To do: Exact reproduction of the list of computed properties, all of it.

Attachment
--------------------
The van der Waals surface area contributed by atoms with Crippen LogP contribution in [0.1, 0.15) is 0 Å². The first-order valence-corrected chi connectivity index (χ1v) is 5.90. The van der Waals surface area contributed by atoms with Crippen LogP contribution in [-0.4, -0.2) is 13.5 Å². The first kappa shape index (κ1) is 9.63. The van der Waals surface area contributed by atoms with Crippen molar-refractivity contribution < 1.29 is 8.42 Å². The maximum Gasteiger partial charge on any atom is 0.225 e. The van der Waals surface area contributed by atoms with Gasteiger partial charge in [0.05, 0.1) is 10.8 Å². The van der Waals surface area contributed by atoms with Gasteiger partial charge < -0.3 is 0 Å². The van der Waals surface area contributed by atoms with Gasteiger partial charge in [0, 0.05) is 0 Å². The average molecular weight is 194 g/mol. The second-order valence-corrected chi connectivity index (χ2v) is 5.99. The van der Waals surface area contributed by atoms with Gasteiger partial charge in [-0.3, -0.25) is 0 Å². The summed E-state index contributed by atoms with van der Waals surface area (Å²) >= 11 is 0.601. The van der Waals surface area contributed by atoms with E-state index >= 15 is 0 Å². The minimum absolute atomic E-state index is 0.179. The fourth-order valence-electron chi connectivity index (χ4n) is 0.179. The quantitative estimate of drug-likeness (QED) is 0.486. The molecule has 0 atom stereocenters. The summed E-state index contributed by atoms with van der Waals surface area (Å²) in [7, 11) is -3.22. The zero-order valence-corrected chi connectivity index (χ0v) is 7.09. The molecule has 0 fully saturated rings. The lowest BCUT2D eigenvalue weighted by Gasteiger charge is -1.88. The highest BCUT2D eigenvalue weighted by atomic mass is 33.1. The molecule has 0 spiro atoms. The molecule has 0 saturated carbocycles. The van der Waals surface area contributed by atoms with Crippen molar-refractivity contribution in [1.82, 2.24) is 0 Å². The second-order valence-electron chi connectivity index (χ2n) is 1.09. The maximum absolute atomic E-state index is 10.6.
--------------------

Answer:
The van der Waals surface area contributed by atoms with Crippen LogP contribution in [0.1, 0.15) is 0 Å². The first-order valence-corrected chi connectivity index (χ1v) is 5.90. The van der Waals surface area contributed by atoms with Crippen LogP contribution in [-0.4, -0.2) is 13.5 Å². The first kappa shape index (κ1) is 9.63. The van der Waals surface area contributed by atoms with Crippen molar-refractivity contribution < 1.29 is 8.42 Å². The maximum Gasteiger partial charge on any atom is 0.225 e. The van der Waals surface area contributed by atoms with Gasteiger partial charge in [0.05, 0.1) is 10.8 Å². The van der Waals surface area contributed by atoms with Gasteiger partial charge < -0.3 is 0 Å². The van der Waals surface area contributed by atoms with Gasteiger partial charge in [0, 0.05) is 0 Å². The average molecular weight is 194 g/mol. The second-order valence-corrected chi connectivity index (χ2v) is 5.99. The van der Waals surface area contributed by atoms with Gasteiger partial charge in [-0.3, -0.25) is 0 Å². The summed E-state index contributed by atoms with van der Waals surface area (Å²) >= 11 is 0.601. The van der Waals surface area contributed by atoms with E-state index >= 15 is 0 Å². The minimum absolute atomic E-state index is 0.179. The fourth-order valence-electron chi connectivity index (χ4n) is 0.179. The quantitative estimate of drug-likeness (QED) is 0.486. The molecule has 0 atom stereocenters. The summed E-state index contributed by atoms with van der Waals surface area (Å²) in [7, 11) is -3.22. The zero-order valence-corrected chi connectivity index (χ0v) is 7.09. The molecule has 0 fully saturated rings. The lowest BCUT2D eigenvalue weighted by Gasteiger charge is -1.88. The highest BCUT2D eigenvalue weighted by atomic mass is 33.1. The molecule has 0 spiro atoms. The molecule has 0 saturated carbocycles. The van der Waals surface area contributed by atoms with Crippen molar-refractivity contribution in [1.82, 2.24) is 0 Å². The second-order valence-electron chi connectivity index (χ2n) is 1.09. The maximum absolute atomic E-state index is 10.6.